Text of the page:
Dissertation Info

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Info on Formatting Your Dissertation

You're ready to start writing up your Master's or PhD Thesis but now need to get into the nuts and bolts of the formatting. You can find the disseration template here.

Basic Dissertation LaTeX document

The file dissertation.tex is a basic starting point for making your thesis using ucthesis.sty. These files have been altered to conform to changing thesis requirements and styles desired by particular committee members. These should conform to the requirements for the dissertation, but you must check yourself to ensure that no undesirable formatting occurs. You can start by using the following files:

Documentation of changes to these files has been added along with the changer's initials.

Current Requirements:

The current requirements (as of November 2010) are taken from the UC Berkeley graduate web-page. Please ALWAYS check with the graduate department to get the most up-to-date requirements and samples of how to format each part of your dissertation (e.g., Berkeley Graduate Division Policies)

  • Your Name: Do not use a different name than that which is officially recognized by UC Berkeley (i.e. the name on your transcript and Bearfacts). For example, do note use only a middle initial when your record shows a full middle name. To correct this, petition to change your name with the Registrar’s Office before the last day of the semester.
  • Committee and Signatures': The committee listed on your title page (and the signatures you submit to the Graduate Division) must match your currently approved committee. If you have made any changes to your committee since Advancement to Candidacy, you must request an official change from the Graduate Division. Consult your departmental adviser for details.
  • Page Size: The standard for a document’s page size is 8.5 x 11 inches. If compelling reasons exist to use a larger page size, you must contact the Graduate Division for prior approval.
  • Pagination: Your manuscript is composed of preliminary pages and the main body of text and references. Page numbers must be positioned either in the upper right corner, lower right corner, or the bottom center and must be at least ¾ of an inch from the edges. The placement of the page numbers in your document must be consistent throughout. (Be Careful! If you have any pages that are rotated to a landscape orientation, the page numbers still need to be in a consistent position throughout the document as if it were printed and bound.)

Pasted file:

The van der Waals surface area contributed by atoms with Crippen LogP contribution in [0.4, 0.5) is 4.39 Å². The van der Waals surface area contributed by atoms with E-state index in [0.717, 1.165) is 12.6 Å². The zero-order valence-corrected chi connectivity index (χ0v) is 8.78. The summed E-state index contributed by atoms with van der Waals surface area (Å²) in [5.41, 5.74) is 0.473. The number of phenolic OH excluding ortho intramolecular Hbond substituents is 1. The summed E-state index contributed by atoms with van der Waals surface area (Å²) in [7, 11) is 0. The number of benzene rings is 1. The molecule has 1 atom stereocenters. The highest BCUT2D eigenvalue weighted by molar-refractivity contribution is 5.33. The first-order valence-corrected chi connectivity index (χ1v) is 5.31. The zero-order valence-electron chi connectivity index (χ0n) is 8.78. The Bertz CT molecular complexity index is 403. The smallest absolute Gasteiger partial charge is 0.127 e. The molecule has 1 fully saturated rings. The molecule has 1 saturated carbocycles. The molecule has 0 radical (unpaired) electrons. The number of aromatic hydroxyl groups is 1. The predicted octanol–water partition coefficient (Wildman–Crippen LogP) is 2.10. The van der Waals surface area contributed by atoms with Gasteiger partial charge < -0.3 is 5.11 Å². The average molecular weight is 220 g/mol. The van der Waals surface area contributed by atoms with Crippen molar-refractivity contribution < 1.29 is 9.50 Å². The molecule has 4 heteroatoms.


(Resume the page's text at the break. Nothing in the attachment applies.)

• Page Numbering:
    • Do not count or number the title page, the approval (signature) page, or the copyright page. All other pages must have numbers. DO NOT SKIP PAGE ” 1 “.
    • Your abstract must have Arabic numeral page numbers. Start numbering your abstract with the number “1” and continue in sequence (1, 2, 3, etc.)
    • The remaining preliminary pages may include a dedication, a table of contents, a list of figures, tables, symbols, illustrations, or photographs, a preface, your introduction, acknowledgments, and curriculum vitae. You must number these preliminary pages using lower case Roman numerals beginning with the number “i” and continue in sequence to the end of the preliminary pages (i, ii, iii, iv, v, etc.).
    • The main body of your text and your references also use Arabic numerals. (Re-)Start the numbering of the main body with the number “1” and continue in sequence (1, 2, 3, etc.), numbering consecutively throughout the rest of the text, including illustrative materials, bibliography, and appendices. (Yes! The first page of your abstract and the first page of your main text both start with ‘1’)
  • Margins: For the manuscript material, including headers, footers, tables, illustrations, and photographs, all margins must be at least 1 inch from the edges of the paper. Page numbers must be ¾ of an inch from the edge.
  • Spacing: Your manuscript must be single-spaced throughout, including the abstract, dedication, acknowledgments, and introduction.
  • Tables, charts, and graphs may be presented horizontally or vertically and must fit within the required margins. Labels or symbols are preferred rather than colors for identifying lines on a graph.
  • Abstract: The abstract must be numbered separately with arabic numerals starting with ’1′.
  • Signature page: The signature page must not contain any page numbers or extra notations.